Michael Douglas's character is the pivotal one, mainly because is a moral character who has to deal with drugs in a very personal way. Unknown to him, his 16 year-old daughter (Erika Christensen) is developing an addiction to crack. By waging war on drugs, the judge suddenly becomes aware that he has to attack his own daughter, and a generation of young Americans who effectively finance the drugs trade. Whereupon, rather than throw the legal book at her, Douglas's character goes the more liberal route of trying to find out where his family went wrong, via therapy.

This, for me, was the weakest aspect of the film. The time strictures of a Hollywood movie, coupled with the number of other plots, mean that we don't really know what it is that has led the daughter into drugs, beyond peer pressure.

There are hints that the judge works too hard, that he is bored by his wife (Amy Irving), that she's too soft on her daughter because of her own experimentation with drugs at college, and that the family doesn't communicate well emotionally. But no one can really pretend that the problem of drugs in society is going to be solved by family therapy sessions. (I'm not convinced that the film-makers think it can either, incidentally, but it's the only solution that they propose.)

Just as noticeable is the film's failure to analyse why the judge's daughter and her friends feel they need drugs. It's presented merely as their generation's equivalent to their parent's alcohol and nicotine addictions. This is a familiar argument from the pro-legalisation of drugs lobby, but it begs more questions than it answers.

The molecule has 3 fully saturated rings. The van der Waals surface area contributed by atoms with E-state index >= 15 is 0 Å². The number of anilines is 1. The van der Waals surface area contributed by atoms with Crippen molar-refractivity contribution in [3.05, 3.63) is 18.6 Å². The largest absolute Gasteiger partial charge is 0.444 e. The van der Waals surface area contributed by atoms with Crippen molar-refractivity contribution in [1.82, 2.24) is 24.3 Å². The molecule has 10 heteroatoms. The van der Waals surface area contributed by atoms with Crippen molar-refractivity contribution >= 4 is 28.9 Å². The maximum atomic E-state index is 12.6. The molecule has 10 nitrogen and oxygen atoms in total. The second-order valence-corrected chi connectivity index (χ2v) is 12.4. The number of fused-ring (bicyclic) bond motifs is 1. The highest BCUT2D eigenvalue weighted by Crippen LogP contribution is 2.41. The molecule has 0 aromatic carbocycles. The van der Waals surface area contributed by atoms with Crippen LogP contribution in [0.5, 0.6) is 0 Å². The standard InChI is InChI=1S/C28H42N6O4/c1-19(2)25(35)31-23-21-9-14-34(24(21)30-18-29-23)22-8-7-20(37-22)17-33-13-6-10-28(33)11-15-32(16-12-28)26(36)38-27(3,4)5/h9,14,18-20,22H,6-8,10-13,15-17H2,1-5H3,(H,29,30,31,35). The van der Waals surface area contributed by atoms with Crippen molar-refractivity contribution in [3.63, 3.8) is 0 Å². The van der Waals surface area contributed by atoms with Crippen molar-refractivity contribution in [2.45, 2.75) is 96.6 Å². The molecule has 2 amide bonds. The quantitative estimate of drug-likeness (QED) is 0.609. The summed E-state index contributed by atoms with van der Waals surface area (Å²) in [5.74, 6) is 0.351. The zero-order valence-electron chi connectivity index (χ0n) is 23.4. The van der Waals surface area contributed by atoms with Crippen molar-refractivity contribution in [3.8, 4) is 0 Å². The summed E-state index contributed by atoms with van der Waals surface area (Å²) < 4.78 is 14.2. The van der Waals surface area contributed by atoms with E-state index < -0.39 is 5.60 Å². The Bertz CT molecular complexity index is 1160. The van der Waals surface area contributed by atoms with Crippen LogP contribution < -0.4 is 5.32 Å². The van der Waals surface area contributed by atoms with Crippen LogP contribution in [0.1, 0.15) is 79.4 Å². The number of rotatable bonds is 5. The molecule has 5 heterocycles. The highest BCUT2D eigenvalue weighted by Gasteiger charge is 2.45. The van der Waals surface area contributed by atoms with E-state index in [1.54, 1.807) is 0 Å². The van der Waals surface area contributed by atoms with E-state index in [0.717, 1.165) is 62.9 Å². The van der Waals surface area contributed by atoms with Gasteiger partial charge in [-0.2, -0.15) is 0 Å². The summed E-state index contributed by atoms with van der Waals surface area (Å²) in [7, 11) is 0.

For what it's worth, I think there are differences - beyond the issue of social respectability - between a couple sharing a bottle of wine in an evening, and the same couple inhaling or injecting crack cocaine. The precise difference is one that requires unemotional analysis. It's an issue that Traffic avoids tackling.

Traffic tells so many stories that it can hardly avoid being less emotionally involving than most Hollywood films, which concentrate on one or two. While it tries to avoid preaching, Traffic has a point to make, and character development comes second. The actors who thrive are the ones who can create a rounded character with minimal dialogue; and there's a delicious cameo from Dennis Quaid, as a reptilian lawyer, who expresses more in one wordless shot sitting next to Miss Zeta Jones than most actors could with several pages of dialogue.

Even with director Steven Soderbergh's helpful colour-coding - when the colours are predominantly orange, we're in Mexico; if they're blue, we're with Douglas's family in America - the story is a demanding one for audiences to follow.

The original inspiration for this film was Traffik, a Channel 4 mini-series made a decade previously and written by Simon Moore. That series dealt with heroin rather than cocaine, and the trail from Pakistan to Europe rather than from Mexico to the USA, but the new film has the same scope and a similar, sceptical attitude towards attempts to tackle the problem.

If ever there was a topic that called out for mini-series treatment, this is it. Most movies are too long: Traffic suffers from the opposite problem - Stephen Gaghan's screenplay has been researched in such detail and tries to pack in so many stories to illuminate all aspects of the drugs supply chain, it needed to be longer, to do them all justice.